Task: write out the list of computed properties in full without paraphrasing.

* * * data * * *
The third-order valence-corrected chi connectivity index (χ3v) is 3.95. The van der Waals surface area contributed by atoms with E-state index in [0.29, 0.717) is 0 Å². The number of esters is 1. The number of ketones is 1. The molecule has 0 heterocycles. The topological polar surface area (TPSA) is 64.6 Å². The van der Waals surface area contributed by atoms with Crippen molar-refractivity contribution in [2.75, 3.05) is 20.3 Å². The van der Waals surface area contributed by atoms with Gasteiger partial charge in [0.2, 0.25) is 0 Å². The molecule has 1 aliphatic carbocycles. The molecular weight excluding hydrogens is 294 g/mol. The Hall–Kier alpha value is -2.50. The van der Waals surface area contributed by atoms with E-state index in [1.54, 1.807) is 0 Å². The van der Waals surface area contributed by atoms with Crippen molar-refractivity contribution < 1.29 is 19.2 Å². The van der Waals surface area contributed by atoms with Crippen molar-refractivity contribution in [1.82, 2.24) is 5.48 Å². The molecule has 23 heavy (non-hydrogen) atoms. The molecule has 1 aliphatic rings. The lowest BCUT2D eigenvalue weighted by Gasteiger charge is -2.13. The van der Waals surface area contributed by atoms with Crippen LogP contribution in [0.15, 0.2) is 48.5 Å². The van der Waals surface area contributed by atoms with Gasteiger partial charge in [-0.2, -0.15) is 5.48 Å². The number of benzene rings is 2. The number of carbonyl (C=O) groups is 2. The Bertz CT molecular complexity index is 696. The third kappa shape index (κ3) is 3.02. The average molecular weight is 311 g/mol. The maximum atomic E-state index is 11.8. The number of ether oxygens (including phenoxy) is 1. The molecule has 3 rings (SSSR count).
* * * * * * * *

The third-order valence-corrected chi connectivity index (χ3v) is 3.95. The van der Waals surface area contributed by atoms with E-state index in [0.29, 0.717) is 0 Å². The number of esters is 1. The number of ketones is 1. The molecule has 0 heterocycles. The topological polar surface area (TPSA) is 64.6 Å². The van der Waals surface area contributed by atoms with Crippen molar-refractivity contribution in [2.75, 3.05) is 20.3 Å². The van der Waals surface area contributed by atoms with Gasteiger partial charge in [0.2, 0.25) is 0 Å². The molecule has 1 aliphatic carbocycles. The molecular weight excluding hydrogens is 294 g/mol. The Hall–Kier alpha value is -2.50. The van der Waals surface area contributed by atoms with E-state index in [1.54, 1.807) is 0 Å². The van der Waals surface area contributed by atoms with Crippen molar-refractivity contribution < 1.29 is 19.2 Å². The van der Waals surface area contributed by atoms with Crippen molar-refractivity contribution in [1.82, 2.24) is 5.48 Å². The molecule has 23 heavy (non-hydrogen) atoms. The molecule has 1 aliphatic rings. The lowest BCUT2D eigenvalue weighted by Gasteiger charge is -2.13. The van der Waals surface area contributed by atoms with Crippen LogP contribution in [0.15, 0.2) is 48.5 Å². The van der Waals surface area contributed by atoms with Gasteiger partial charge in [-0.2, -0.15) is 5.48 Å². The number of benzene rings is 2. The number of carbonyl (C=O) groups is 2. The Bertz CT molecular complexity index is 696. The third kappa shape index (κ3) is 3.02. The average molecular weight is 311 g/mol. The maximum atomic E-state index is 11.8. The number of ether oxygens (including phenoxy) is 1. The molecule has 3 rings (SSSR count).